Producer Raphael Mouterde and engineer James Donahue recorded the music at Symphony Hall, Boston, Massachusetts in February, 2013. While the sound is, indeed, live, there is no worry about audience noise: They are very quiet, and the close-up miking ensures we hear just the orchestra and not the listeners. The CORO team also spare us any applause, so there, too, we can be grateful. However, the quiet backgrounds come at the expense of some small degree of veiling. Don't expect the sound to be as vibrant, alive, or well extended as a good studio production. That said, there is a wide stereo spread involved, decent dynamics, reasonably strong impact (timpani sound grand), and despite a little dullness, a modestly respectable midrange definition.

To listen to a brief excerpt from this album, click here:

JJP

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John J. Puccio

John J. Puccio

About the Author

Understand, I'm just an everyday guy reacting to something I love. And I've been doing it for a very long time, my appreciation for classical music starting with the musical excerpts on The Big John and Sparkie radio show in the early Fifties and the purchase of my first recording, The 101 Strings Play the Classics, around 1956. In the late Sixties I began teaching high school English and Film Studies as well as becoming interested in hi-fi, my audio ambitions graduating me from a pair of AR-3 speakers to the Fulton J's recommended by The Stereophile's J. Gordon Holt. In the early Seventies, I began writing for a number of audio magazines, including Audio Excellence, Audio Forum, The Boston Audio Society Speaker, The American Record Guide, and from 1976 until 2008, The $ensible Sound, for which I served as Classical Music Editor.

Today, I'm retired from teaching and use a pair of bi-amped VMPS RM40s loudspeakers for my listening. In addition to writing the Classical Candor blog, I served as the Movie Review Editor for the Web site Movie Metropolis (formerly DVDTown) from 1997-2013. Music and movies. Life couldn't be better.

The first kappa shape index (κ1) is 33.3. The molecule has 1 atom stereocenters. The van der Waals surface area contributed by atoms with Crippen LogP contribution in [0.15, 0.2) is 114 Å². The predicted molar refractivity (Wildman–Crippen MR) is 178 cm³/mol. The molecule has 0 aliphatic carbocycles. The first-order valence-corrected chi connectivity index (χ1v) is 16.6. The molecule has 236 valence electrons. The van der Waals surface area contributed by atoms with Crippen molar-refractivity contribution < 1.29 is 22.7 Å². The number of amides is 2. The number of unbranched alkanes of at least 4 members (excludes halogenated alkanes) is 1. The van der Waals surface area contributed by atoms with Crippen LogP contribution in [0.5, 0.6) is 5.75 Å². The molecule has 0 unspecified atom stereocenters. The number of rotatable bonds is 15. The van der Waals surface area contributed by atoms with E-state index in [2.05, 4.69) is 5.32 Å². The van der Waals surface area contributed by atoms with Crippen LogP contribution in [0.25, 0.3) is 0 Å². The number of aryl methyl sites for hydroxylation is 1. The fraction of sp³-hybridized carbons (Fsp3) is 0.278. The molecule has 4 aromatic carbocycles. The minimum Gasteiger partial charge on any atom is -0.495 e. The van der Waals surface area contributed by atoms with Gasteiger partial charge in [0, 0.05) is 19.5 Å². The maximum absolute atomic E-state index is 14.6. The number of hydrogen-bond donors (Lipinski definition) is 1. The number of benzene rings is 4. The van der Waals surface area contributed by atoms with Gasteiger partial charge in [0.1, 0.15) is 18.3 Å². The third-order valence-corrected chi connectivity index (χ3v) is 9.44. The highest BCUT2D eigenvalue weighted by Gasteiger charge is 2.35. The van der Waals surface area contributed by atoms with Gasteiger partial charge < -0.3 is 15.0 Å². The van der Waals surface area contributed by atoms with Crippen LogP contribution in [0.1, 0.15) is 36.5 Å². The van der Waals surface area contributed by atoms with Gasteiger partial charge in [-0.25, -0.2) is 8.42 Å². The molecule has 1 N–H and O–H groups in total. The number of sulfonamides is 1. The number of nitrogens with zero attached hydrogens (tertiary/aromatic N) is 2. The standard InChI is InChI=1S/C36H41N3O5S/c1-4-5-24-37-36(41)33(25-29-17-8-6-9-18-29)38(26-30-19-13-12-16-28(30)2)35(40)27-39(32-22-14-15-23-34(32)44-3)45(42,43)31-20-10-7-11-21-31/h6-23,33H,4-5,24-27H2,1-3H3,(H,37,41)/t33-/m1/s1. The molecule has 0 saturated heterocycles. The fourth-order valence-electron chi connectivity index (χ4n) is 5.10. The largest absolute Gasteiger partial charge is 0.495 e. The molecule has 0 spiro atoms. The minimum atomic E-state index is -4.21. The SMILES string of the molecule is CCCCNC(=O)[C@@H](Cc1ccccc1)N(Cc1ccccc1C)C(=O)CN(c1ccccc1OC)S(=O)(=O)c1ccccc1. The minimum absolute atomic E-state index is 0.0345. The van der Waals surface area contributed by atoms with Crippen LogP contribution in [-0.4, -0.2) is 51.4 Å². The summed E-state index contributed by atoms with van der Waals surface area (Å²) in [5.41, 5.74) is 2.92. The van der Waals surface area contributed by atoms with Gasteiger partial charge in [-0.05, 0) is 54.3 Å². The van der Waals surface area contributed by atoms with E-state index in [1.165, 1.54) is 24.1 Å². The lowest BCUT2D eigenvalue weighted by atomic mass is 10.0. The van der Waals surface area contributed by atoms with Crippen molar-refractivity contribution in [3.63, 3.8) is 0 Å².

Mission Statement

It is the goal of Classical Candor to promote the enjoyment of classical music. Other forms of music come and go--minuets, waltzes, ragtime, blues, jazz, bebop, country-western, rock-'n'-roll, heavy metal, rap, and the rest--but classical music has been around for hundreds of years and will continue to be around for hundreds more. It's no accident that every major city in the world has one or more symphony orchestras.

When I was young, I heard it said that only intellectuals could appreciate classical music, that it required dedicated concentration to appreciate. Nonsense. I'm no intellectual, and I've always loved classical music. Anyone who's ever seen and enjoyed Disney's Fantasia or a Looney Tunes cartoon playing Rossini's William Tell Overture or Liszt's Hungarian Rhapsody No. 2 can attest to the power and joy of classical music, and that's just about everybody.

So, if Classical Candor can expand one's awareness of classical music and bring more joy to one's life, more power to it. It's done its job.

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"Their Master's Voice" by Michael Sowa

"Their Master's Voice" by Michael Sowa